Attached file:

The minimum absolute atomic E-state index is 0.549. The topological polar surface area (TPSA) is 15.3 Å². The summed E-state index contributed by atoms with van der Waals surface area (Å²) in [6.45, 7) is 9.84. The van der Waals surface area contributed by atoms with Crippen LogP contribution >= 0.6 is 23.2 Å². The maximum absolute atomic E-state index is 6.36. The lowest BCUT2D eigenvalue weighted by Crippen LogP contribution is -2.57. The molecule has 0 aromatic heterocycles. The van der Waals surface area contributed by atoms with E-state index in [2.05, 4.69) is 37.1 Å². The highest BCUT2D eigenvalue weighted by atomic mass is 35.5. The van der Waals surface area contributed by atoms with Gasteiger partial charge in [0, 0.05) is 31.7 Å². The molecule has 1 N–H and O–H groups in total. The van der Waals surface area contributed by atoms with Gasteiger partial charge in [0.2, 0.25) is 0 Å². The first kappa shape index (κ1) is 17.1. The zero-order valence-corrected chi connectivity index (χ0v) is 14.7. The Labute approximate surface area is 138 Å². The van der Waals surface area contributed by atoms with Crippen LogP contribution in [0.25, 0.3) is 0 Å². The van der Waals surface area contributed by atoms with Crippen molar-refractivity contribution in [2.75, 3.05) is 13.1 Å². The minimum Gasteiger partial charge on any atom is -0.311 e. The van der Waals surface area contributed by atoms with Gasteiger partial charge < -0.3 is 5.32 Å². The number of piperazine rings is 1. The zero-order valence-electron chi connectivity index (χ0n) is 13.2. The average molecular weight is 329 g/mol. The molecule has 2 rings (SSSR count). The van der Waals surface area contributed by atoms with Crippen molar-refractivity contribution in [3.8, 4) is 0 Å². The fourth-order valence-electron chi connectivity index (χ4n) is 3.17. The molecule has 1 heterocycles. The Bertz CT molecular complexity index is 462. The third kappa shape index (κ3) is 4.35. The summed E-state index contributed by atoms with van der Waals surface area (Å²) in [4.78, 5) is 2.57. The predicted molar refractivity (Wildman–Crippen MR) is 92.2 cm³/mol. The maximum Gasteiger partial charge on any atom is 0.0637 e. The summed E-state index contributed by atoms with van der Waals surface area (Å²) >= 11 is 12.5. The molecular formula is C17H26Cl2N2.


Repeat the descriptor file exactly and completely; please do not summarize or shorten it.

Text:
The minimum absolute atomic E-state index is 0.549. The topological polar surface area (TPSA) is 15.3 Å². The summed E-state index contributed by atoms with van der Waals surface area (Å²) in [6.45, 7) is 9.84. The van der Waals surface area contributed by atoms with Crippen LogP contribution >= 0.6 is 23.2 Å². The maximum absolute atomic E-state index is 6.36. The lowest BCUT2D eigenvalue weighted by Crippen LogP contribution is -2.57. The molecule has 0 aromatic heterocycles. The van der Waals surface area contributed by atoms with E-state index in [2.05, 4.69) is 37.1 Å². The highest BCUT2D eigenvalue weighted by atomic mass is 35.5. The van der Waals surface area contributed by atoms with Gasteiger partial charge in [0, 0.05) is 31.7 Å². The molecule has 1 N–H and O–H groups in total. The van der Waals surface area contributed by atoms with Gasteiger partial charge in [0.2, 0.25) is 0 Å². The first kappa shape index (κ1) is 17.1. The zero-order valence-corrected chi connectivity index (χ0v) is 14.7. The Labute approximate surface area is 138 Å². The van der Waals surface area contributed by atoms with Crippen LogP contribution in [0.25, 0.3) is 0 Å². The van der Waals surface area contributed by atoms with Crippen molar-refractivity contribution in [2.75, 3.05) is 13.1 Å². The minimum Gasteiger partial charge on any atom is -0.311 e. The van der Waals surface area contributed by atoms with Gasteiger partial charge < -0.3 is 5.32 Å². The number of piperazine rings is 1. The zero-order valence-electron chi connectivity index (χ0n) is 13.2. The average molecular weight is 329 g/mol. The molecule has 2 rings (SSSR count). The van der Waals surface area contributed by atoms with Crippen molar-refractivity contribution in [3.8, 4) is 0 Å². The fourth-order valence-electron chi connectivity index (χ4n) is 3.17. The molecule has 1 heterocycles. The Bertz CT molecular complexity index is 462. The third kappa shape index (κ3) is 4.35. The summed E-state index contributed by atoms with van der Waals surface area (Å²) in [4.78, 5) is 2.57. The predicted molar refractivity (Wildman–Crippen MR) is 92.2 cm³/mol. The maximum Gasteiger partial charge on any atom is 0.0637 e. The summed E-state index contributed by atoms with van der Waals surface area (Å²) >= 11 is 12.5. The molecular formula is C17H26Cl2N2.